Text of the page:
As Timmerman points out media today are no more than cheerleading squads for the Democrat party and its progressive programs. They mimic the Democrat’s far left ideology in its attempts to define righteousness for all of us by advocating for the reallocation of citizens’ wealth according to party ideals and for regulating private economic behavior. They dictate to local communities how they should govern themselves by crusading for codes of “correct” speech and behavior, and so much more.
Recent media setbacks that activated a flashing “Cannot be resuscitated!” warning range from a revelation by former New York Times journalist Bari Weiss that she was instructed to “check with” Democrat Senator Chuck Schumer (NY) before running an op-ed from Republican Senator Tim Scott (SC) to the media’s complete silence about the southern border crisis and Hunter Biden’s laptop, cheerleading the unprecedented raid on President Trump’s Florida home and much more.
“Like many other countries in Europe and elsewhere, we now have a politicized media in the United States,” says Timmerman. “But unlike other countries, in all but a few cases our media refuses to acknowledge its ideological affiliation. So added to bias, you have hypocrisy.”
If you want to meet and hear Timmerman, he will be the guest speaker at the September 19, 5-7 p.m. “We The People” meeting, at Walkers Landing, 70 Marsh Road. Admission is $10. If you want to eat and drink, bring your own food and booze. To RSVP contact Deb Boelkes by September 15 at 904/310-9602 or Deb.Boelkes@BWRising.com
During Timmerman’s talk you’ll hear hair raising stories about his capture and beatings by Palestinian terrorists in Lebanon, his trips to Iraq prior to the Gulf War, interviews with arms dealers and his conversion from a liberal Democrat to conservative Republican.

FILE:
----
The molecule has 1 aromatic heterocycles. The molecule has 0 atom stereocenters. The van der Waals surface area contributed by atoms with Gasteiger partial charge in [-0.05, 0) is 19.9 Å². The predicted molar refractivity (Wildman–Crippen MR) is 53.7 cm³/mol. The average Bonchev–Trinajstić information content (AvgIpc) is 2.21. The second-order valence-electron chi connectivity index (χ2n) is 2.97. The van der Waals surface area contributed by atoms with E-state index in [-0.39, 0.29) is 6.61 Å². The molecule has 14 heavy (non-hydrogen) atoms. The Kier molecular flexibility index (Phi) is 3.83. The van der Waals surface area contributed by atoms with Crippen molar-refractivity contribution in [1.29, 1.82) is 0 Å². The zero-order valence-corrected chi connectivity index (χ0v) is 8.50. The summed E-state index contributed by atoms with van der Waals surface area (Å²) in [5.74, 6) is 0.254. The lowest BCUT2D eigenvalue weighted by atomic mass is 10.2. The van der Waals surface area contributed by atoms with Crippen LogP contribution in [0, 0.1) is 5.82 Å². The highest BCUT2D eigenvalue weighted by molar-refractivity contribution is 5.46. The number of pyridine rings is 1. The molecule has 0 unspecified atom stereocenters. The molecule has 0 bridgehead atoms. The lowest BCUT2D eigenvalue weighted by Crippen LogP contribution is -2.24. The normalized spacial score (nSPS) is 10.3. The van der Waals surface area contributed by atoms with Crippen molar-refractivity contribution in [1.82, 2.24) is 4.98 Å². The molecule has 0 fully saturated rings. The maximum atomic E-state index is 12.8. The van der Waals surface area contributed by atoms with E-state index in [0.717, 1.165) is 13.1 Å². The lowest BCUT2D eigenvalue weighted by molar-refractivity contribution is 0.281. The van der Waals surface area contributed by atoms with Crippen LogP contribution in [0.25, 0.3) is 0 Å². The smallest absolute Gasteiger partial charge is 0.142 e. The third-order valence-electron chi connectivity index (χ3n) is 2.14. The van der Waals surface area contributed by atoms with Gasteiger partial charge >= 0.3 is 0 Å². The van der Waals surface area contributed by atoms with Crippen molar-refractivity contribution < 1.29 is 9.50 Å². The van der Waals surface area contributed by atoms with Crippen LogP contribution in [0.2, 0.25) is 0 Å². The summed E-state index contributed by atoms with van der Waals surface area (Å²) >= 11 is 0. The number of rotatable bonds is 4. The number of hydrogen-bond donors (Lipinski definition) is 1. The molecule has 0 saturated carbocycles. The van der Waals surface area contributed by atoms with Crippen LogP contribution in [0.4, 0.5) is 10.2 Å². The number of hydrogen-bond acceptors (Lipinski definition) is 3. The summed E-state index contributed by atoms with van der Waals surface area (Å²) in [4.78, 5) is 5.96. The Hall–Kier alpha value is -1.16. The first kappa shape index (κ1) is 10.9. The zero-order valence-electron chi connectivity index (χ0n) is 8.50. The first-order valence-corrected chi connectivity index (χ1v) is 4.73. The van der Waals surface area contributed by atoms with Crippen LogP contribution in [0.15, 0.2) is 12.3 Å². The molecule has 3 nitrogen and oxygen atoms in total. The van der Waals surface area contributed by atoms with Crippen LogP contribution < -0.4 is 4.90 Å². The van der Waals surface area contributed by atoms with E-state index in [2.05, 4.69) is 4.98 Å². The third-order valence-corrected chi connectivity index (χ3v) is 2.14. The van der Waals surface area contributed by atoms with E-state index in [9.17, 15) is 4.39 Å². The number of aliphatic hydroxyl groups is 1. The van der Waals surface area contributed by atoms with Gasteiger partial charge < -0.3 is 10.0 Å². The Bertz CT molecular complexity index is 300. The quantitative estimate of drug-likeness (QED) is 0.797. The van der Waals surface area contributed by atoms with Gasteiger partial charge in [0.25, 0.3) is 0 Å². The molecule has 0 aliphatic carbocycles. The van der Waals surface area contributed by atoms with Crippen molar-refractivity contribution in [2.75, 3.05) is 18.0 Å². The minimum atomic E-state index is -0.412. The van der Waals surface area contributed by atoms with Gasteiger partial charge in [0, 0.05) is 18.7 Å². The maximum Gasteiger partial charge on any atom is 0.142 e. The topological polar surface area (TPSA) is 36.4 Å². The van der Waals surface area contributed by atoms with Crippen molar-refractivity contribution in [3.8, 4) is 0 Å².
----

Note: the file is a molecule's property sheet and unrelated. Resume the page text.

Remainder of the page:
Click the following to hear Timmerman talking with Newsmax TV’s John Bachman on the Salman Rushdie attack, Afghanistan, and the new book: https://youtu.be/hrOA5gnOuvc
(An abridged version of this commentary appears in Biz Pac Review (BPR) at https://www.bizpacreview.com/2022/08/18/last-rites-for-american-journalism-1274885/ )
“All the news that’s fit to print”…..as long as it’s approved by Democrats.
“The Times swiftly denied these allegations, telling the New York Post that ‘New York Times Opinion never seeks outside approval or consultation whether to publish guest opinion essays,’ ” reports my Tampa pal and American Spectator writer Larry Thornberry.
“Perhaps,” Larry adds, “but stand by for a staff sxxt-storm if any op-ed strays from progressive orthodoxy. He cites the Senator Tom Cotton Send in the Troops piece, which cost the op-ed page editor his job after Times reporters pitched a tantrum.”
Senator Cotton is not an acceptable person to voice an opinion in the NY Times but they published an op-ed once from the Taliban, and that was OK.
And Even More! Jack Knocke, head of the newly formed Nassau County branch of County Citizens Defending Freedom USA (CCDF-Nassau) is offering free admission to the new documentary film Selection Code by famed international journalist Lara Logan.
“This movie details the facts about manipulation of election machines,” Knocke says. “You will be shocked by what you see in it. Then you will be treated to the backstory by Lara Logan and other speakers (Matt Thayer, Seth Keshe, and more) who will share the details.”
Tickets are free and the film will be shown in the First Baptist Church sanctuary, 1600 South 8th Street, Thursday September 1 from 5-8 pm. Click here to order tickets: https://ccdf-usa-nassaufl.ticketleap.com/selection-code–movie-premier-and-analysis–main-event/
Jack told me the CCDF is also conducting a fund-raising BYOB cruise this coming Wednesday, August 24 featuring local singers Hupp & Ray. Sign up by clicking here: Sign up for the CCDF-NASSAU River Cruise on August 24th.
Meanwhile Back At The Ranch: Dr. Gerald Decker, keen observer and analyst of all things strange going on at Fernandina Beach’s city hall, offered a quick summary of why city taxes are increasing while the population stays relatively steady.